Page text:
Saudi Arabia: Peculiarities of Blood

I doubt that many parents ever stop to wonder about their child’s citizenship.  A woman gives birth and becomes a mother.  She knows that the child is her very own.  Well, in most cases it would work that way.

I’ve written in the past about the Saudi children from a foreign mother.  They have their own set of challenges to contend with in the event the marriage has not been approved or the Saudi father is unwilling to claim parentage.  Yet for the child of a foreign mother and Saudi father, there are less regulations to cut through and an accepted child can generally receive Saudi citizenship if that is the wish of the Saudi father.

It’s another set of rules for the Saudi mother who has a foreign husband.  She can never sponsor her husband unlike the Saudi man who can sponsor a foreign wife.  Her children will not have her name, only that of her husband.  Her children might be born in Saudi but they will have foreign passports.  They will not be recognized as citizens nor entitled to any of the rights under which their mother grew up.

It is not common for a Saudi woman to marry a non-Saudi yet some do marry Indians, Pakistanis, Turks, Egyptians, Americans, Brits and others.  More common and greater acceptance seem to be when Saudi women have married Kuwaitis or Yemenis but they are generally from the same tribe.

Even though a child of a Saudi mother has Saudi blood in his or her veins, the child may not be accepted by society as a “pure Saudi.”  Any family who has approved and endorsed the marriage of a non-Saudi to a Saudi woman is generally an unusual family.  They know that there are many barricades to face and hurdles to overcome.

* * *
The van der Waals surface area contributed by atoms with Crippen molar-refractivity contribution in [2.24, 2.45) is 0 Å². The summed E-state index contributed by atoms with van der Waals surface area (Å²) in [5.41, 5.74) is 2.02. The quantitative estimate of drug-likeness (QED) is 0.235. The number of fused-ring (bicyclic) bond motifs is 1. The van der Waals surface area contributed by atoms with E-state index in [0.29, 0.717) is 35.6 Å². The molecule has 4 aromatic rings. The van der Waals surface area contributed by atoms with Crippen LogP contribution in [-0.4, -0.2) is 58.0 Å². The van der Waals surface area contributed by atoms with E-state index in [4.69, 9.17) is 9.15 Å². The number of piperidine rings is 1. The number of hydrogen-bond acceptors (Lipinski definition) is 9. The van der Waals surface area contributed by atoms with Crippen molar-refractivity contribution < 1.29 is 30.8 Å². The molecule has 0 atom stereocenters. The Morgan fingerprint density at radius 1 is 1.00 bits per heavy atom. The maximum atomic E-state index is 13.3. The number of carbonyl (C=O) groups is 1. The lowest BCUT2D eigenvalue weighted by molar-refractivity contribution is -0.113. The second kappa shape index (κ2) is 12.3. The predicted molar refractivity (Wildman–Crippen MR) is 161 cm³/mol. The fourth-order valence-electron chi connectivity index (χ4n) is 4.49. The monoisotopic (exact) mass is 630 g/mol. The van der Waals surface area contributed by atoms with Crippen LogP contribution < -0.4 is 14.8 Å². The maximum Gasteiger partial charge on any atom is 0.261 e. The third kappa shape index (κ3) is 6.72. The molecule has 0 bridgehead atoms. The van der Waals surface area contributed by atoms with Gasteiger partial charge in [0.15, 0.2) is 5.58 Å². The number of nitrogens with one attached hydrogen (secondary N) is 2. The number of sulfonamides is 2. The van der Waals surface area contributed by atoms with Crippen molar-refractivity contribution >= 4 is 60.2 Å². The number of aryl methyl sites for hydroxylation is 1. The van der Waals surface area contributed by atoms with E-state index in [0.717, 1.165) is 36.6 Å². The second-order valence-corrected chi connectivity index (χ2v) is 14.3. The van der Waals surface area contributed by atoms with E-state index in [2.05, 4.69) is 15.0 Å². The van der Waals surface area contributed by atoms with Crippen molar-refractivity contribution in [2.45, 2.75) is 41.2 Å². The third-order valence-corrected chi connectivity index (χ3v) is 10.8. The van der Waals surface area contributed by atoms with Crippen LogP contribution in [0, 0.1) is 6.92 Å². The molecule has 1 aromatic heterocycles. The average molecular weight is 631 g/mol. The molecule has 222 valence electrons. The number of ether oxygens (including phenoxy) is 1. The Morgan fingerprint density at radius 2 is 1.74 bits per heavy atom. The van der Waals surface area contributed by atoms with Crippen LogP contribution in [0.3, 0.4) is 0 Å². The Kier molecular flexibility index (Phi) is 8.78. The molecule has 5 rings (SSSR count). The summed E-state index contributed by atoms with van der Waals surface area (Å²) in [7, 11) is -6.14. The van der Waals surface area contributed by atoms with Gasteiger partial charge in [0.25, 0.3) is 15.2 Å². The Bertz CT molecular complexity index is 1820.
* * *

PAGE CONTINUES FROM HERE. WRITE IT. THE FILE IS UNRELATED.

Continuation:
The Saudi child with citizenship is entitled to good schooling and scholarship opportunities.  Yet the child of a Saudi mother and foreign father has to work hard at getting their child in to decent schools and loses out to the benefits of scholarships.

There are Saudi women who have remained in abusive and dissatisfying relationships with a non-Saudi spouse because otherwise they forfeit the opportunity to be a mother to their children.  If the father departs the Kingdom, “his” children would go with him.

What message does this send to the society in general?  I’ve always considered children to be the innocents of relationships.  Yet I’m sure each Saudi mother had visions of love and forever in her mind when she married her non-Saudi, similar to how the foreign wife feels who marries a Saudi.

I have always highly respected the opinion pieces of Saudi politico-social journalist Tariq Al-Meeana.  I think his recent piece encapsulates the embodiment of the challenges faced by the Saudi woman who has married a non-Saudi.